Fortunately, there is still a semblance of a democratic process left in Asia’s oldest democracy, and it inspires hope. However, recent constitutional changes (the 18th Amendment to the constitution) have removed vital checks and balances on the already dominant executive and removed its term limits. They were far more damaging to the long term peace in the country and the well being of its citizens. Any genuine and well-meant efforts aimed at promoting truth, reconciliation and peace in Sri Lanka have to focus on strengthening the democratic institutions of the country and empowering its people, rather than disenfranchising them of choices that they alone have the right and privilege to make.

Originally published on Groundviews

Thursday, January 06, 2011

3. Faith


An unreasonable faith in reason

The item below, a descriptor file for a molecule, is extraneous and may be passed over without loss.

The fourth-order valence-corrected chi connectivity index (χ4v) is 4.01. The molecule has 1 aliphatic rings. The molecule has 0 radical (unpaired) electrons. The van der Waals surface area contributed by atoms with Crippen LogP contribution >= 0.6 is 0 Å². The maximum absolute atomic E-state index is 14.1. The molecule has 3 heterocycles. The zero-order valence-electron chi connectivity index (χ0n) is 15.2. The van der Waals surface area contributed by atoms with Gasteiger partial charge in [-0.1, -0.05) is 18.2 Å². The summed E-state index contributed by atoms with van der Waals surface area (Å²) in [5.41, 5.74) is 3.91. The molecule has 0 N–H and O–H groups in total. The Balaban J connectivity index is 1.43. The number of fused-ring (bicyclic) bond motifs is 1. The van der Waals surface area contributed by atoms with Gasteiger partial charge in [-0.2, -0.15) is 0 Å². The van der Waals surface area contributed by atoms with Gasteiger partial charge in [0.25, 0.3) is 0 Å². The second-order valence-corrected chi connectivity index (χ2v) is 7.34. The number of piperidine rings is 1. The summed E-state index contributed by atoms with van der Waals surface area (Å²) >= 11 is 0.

In a global human conscience that is being stimulated by Hollywood and enlightened by a steady, ubiquitous stream of 24 hour news cycle and celebrity endorsements that conditions our world-view, 'reason' stands guard at the gates of our minds like a bouncer outside a nightclub, letting in only what it deems 'reasonable' and discarding what is not. We take it for granted that capitalism and the free-market is the best economic policy available to us. It seems quite reasonable to believe that politicians that get elected by popular vote would hold the people and their best interests at heart. Statistics that indicate an ever increasing polarisation in the distribution of wealth and increasing levels of poverty in free market economies and facts that expose the blatant disregard for democratic values by politicians have yet been unable to unseat our entrenched beliefs or survive the onslaught of propaganda. Not so long ago, It was quite reasonable for rational and otherwise intelligent people to believe that the Earth was flat and that the Titanic was unsinkable!